After the moderate populism of Simeon II’s government, which quickly took its place in the country’s political system as a mainstream political player, the Bulgarian political system experienced a second shock with the entry of ultra-nationalist and far right, nativist forms of populism – such as the Ataka party. A peculiar kind of hybrid between media and party , this political project sprang up in 2005 from yet another substitute for the missing ideology in the Bulgarian political space  – the popular nationalist show Ataka on a local cable television. In 2009 it became an important crutch of the third significant populist party in the country – GERB. The latter’s charismatic leader, Boyko Borissov, ruled the country for the next 12 years (with a short break), with GERB being the largest political force in all parliamentary elections from 2009 to 2021. Amids a political crisis with an unclear end, in the early elections in July 2021 а fourth populist project – another party-media hybrid, called “There is such a people’ (ITN), led by the showman Slavi Trifonov, garnered the most votes,.
New political projects
Third, the exhaustion of the mobilization potential of the ideological clashes from the first decade of the transition along the communism / anti-communism axis has been at the heart of the search for new mobilization strategies. Thus, new political projects increasingly rely on the personality of their leaders for their success, rather than on ideological platforms and policies. As the demand for parties with a strong ideological profile has declined after a decade of sharp ideological confrontation – which not only failed to achieve the national goal of catching up with Western democracies, but also did not improve overall quality of life – political supply also turned to political products with a more or less populist character. Thus, a series of charismatic leaders are vying to promise a quick escape from the hardships of the transition and sharp improvement of the situation in the country. The dominant political model in the country became that of the personalist party .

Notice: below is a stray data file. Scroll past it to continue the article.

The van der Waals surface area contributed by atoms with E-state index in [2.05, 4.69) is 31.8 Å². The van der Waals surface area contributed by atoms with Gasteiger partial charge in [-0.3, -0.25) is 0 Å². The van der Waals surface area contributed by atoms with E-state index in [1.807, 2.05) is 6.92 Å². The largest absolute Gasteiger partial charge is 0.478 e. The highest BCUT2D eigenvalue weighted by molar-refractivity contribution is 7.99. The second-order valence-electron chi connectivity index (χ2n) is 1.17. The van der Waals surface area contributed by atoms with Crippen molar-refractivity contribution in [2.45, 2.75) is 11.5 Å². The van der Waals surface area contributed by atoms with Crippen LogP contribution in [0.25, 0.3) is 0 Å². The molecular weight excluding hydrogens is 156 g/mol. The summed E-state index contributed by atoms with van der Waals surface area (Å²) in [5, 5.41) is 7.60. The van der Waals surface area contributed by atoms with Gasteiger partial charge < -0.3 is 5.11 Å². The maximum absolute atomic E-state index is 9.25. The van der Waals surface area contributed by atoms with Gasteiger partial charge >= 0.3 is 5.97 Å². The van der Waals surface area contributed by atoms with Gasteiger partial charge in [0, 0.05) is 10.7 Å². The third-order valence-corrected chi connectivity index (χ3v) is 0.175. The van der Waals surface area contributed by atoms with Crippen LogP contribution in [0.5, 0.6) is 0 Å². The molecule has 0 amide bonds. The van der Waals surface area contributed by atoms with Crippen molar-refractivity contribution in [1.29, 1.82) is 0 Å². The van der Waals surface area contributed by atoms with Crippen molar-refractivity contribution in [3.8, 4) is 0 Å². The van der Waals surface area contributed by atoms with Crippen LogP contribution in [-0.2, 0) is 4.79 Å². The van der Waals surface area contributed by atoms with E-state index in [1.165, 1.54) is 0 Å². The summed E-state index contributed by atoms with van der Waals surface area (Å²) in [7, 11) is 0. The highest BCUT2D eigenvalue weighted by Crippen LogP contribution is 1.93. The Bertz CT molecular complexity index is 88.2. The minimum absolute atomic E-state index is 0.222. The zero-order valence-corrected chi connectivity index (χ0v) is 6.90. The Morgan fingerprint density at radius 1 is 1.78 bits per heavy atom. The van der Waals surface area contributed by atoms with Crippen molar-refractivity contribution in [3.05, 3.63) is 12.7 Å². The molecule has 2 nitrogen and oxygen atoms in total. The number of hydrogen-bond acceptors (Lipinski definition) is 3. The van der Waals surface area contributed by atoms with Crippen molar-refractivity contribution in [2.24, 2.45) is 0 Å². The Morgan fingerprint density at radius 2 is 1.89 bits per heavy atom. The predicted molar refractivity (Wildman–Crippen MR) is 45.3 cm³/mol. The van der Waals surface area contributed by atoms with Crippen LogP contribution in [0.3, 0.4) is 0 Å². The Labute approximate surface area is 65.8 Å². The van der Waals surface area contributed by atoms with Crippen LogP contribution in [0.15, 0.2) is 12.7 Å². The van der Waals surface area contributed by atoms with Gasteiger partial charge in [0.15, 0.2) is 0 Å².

Another compensatory form for the lack of mobilization potential of the de-ideologized political players is the above-mentioned media-party hybrid. In addition to the Ataka party led by the journalist Volen Siderov and ‘There is such a people’ led by the TV presenter Slavi Trifonov, there is at least one more significant case when a TV presenter has become a party leader – that of the journalist Nikolay Barekov and his party, ‘Bulgaria without Censorship’ (BGWC). What unites all these projects – apart from the mobilization around the media and the charismatic leadership of a TV personality – is the strong anti-corruption message and the typical populist demonization of the existing elites as “corrupt” traitors of the people’s interests.
Slowly developing of civil cociety
Fourth, civil society – a pillar for building sustainable democracy in transition countries and a necessary check on deconsolidation processes – was developing slowly and hesitantly  both in Bulgaria and in other “new” democracies. It is no accident that analysts identify the “hollow” democratic institutions  as one of the main reasons for the weakness of post-communist democracies. It has convincingly been argued that democracies in some CEE countries, including Bulgaria, were born with a “hollow core”; from the very beginning lacking (and failing to subsequently develop) the most important elements for building vital democracy – mass civic participation and sustainable civil society. Indeed, analysts further show  that in Bulgaria the vast majority of NGOs were established in the early 1990s with external assistance and external funding, and later weakened or even ceased to function after the withdrawal of external support following the country’s accession to the EU. Only a small percentage of them have managed to attract enough long-term support in society to be sustainable over time and to be able to achieve their goals of effective control over institutions and the involvement of citizens in democratic processes.
The involvement of citizens in various formal and informal organizations, volunteering, and other forms of civic participation is low  in Bulgaria, as is the case in other post-communist societies since the beginning of transition, which is often explained by the effect of communist rule, which atomized societies and demobilized citizens, confining them in their close family circles.